page six (-Roberts, cont’d from page two) in the woods. As another example, the speaker’s conscience, reminding him of his responsibilities, is interfused with the restlessness of his horse: “My little horse must think it queer / To stop without a farmhouse near... / He gives his harness bells a shake / To ask if there is some mistake” (Frost 5-6, 9-10). This interfusion of passion with the forms of nature isn’t readily apparent on its own, though; it requires poetic imagination to bring it forth. Wordsworth didn’t believe the rustic setting by itself was enough to assure poetic triumph but the poet had “to throw over [it] a certain coloring of imagination” where the “ordinary things should be presented to the mind in an unusual way” (127). The poet, then, is an imaginative interpreter, of sorts, of these simple settings; this is how the woods come to represent rest and the horse to represent conscience. Even the speaker’s very journey through the woods – probably just a routine affair for him – comes to represent the totality of life with all the tasks that must be accomplished before its end: “But I have promises to keep, / And miles to go before I sleep” (Frost 14-15). ______________________________________________

Stopping by Woods on a Snowy Evening by Robert Frost Whose woods these are I think I know. His house is in the village though; He will not see me stopping here To watch his woods fill up with snow. My little horse must think it queer To stop without a farmhouse near Between the woods and frozen lake The darkest evening of the year. He gives his harness bells a shake To ask if there is some mistake. The only other sound’s the sweep Of easy wind and downy flake. The woods are lovely, dark and deep. But I have promises to keep, And miles to go before I sleep, And miles to go before I sleep.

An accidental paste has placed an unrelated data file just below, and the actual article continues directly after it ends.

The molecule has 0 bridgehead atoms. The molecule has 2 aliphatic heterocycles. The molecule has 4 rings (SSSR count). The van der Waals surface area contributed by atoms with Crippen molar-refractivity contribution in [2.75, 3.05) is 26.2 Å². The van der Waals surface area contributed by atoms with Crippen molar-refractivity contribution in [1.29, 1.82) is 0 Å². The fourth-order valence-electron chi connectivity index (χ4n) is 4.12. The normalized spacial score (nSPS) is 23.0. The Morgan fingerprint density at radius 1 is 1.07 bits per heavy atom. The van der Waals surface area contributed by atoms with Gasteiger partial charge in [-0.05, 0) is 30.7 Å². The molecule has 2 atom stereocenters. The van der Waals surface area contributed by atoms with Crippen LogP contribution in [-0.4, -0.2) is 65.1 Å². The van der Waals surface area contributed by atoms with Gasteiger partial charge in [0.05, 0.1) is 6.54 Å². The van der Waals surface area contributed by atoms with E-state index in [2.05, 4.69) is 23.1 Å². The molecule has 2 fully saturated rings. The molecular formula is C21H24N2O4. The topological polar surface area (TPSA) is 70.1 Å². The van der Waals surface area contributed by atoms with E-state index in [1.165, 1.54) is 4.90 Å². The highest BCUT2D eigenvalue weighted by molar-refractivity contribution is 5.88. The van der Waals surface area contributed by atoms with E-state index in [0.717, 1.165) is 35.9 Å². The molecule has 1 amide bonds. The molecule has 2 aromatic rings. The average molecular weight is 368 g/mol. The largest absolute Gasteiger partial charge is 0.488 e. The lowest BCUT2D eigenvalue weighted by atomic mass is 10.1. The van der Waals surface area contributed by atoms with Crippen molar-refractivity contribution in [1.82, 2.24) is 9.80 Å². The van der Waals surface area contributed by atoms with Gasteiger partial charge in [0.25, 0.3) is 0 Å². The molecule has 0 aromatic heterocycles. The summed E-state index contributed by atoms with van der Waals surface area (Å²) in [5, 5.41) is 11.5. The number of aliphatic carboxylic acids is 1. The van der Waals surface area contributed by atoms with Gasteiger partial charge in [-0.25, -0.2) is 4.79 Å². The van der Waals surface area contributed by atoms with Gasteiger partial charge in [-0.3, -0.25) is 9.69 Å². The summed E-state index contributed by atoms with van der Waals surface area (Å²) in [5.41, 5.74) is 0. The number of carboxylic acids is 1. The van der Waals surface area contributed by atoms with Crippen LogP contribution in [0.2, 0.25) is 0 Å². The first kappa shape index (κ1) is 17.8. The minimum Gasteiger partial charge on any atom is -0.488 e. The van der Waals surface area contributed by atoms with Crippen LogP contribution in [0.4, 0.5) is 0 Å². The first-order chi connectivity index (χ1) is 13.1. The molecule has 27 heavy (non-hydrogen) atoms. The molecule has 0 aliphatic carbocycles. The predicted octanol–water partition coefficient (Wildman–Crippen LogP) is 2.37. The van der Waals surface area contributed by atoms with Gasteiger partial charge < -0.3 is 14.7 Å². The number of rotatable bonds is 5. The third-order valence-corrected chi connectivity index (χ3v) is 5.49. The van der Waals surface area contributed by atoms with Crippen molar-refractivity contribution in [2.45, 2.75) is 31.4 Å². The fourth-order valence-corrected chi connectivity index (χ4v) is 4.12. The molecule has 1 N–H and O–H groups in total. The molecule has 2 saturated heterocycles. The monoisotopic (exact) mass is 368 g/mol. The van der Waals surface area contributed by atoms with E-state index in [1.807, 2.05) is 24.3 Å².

All of this is portrayed in very simple language, a language that matches the imagery perfectly in its simplicity. Wordsworth advocated “simple and unelaborated expression,” and this is what one finds in Frost’s poem (Wordsworth 128). Every word except one – “promises” – is two syllables or less (Frost 14). The language is imminently accessible, even colloquial: “The only other sound’s the sweep / Of easy wind and downy flake” (1112). It’s hard to imagine a speaker that would “speak a plainer and more emphatic language” than the one in Frost’s poem (Wordsworth 128). What Wordsworth admired about the citizens of the rustic life was that they conveyed “their feelings and notions in simple and unelaborated expressions” (128). This, again, is exactly what we find in Frost’s poem. At the climax of the poem, responsibility triumphs over weariness and this profound moment is conveyed in the simplest of language: “The woods are lovely, dark and deep. / But I have promises to keep, / And miles to go before I sleep,” (Frost 13-15). Given the rustic setting and the unelaborated, common language of Robert Frost’s “Stopping By Woods on a Snowy Evening,” Wordsworth would highly praise the poem. It fulfills all the criteria laid out in his “Preface to Lyrical Ballads.” Whether or not Robert Frost liked being called a Romantic or considered himself to be one, it is plain that Wordsworth, at least, would consider the American poet as something of an ally in poetic sensibilities. A little more than a century after the publication of Wordsworth’s preface, right out around the time that Frost’s poem was published, a new movement in literary analysis was just beginning to emerge: the New Criticism. This movement would influence the history of interpretation of Frost’s poem in significant ways. New Criticism arose as a “response to the common critical practice of interpreting literature with an emphasis on its sociological and historical functions” (Hall 14-15). In contrast to these views, the New Critics are concerned with the text as it appears on the page as a finished work, without relying on biographical or contextual data. Further, one of the key principles of New Criticism is that “literature has meaning beyond the intent and biography of the author” (Hall 18). The controversy of this principle can be seen fully in the history of interpretation of Frost’s “Stopping By Woods on a Snowy Evening.” Since the late 50‘s, one of the most prominent interpretations of the poem is that of the “death-wish” – a view first advocated by the critic John Ciardi to much furor. In this view, the dark and lovely woods that the speaker stops to observe and wishes to join are symbolic of death, and the reprieve for which the speakers yearns isn’t from his physical journey only but from life itself. The initial response to this interpretation of Ciardi’s was condemnatory: “For weeks SR’s letters page was filled with denunciations... and general protests.” Most readers vehemently rejected this dark interpretation of a (-cont’d page seven)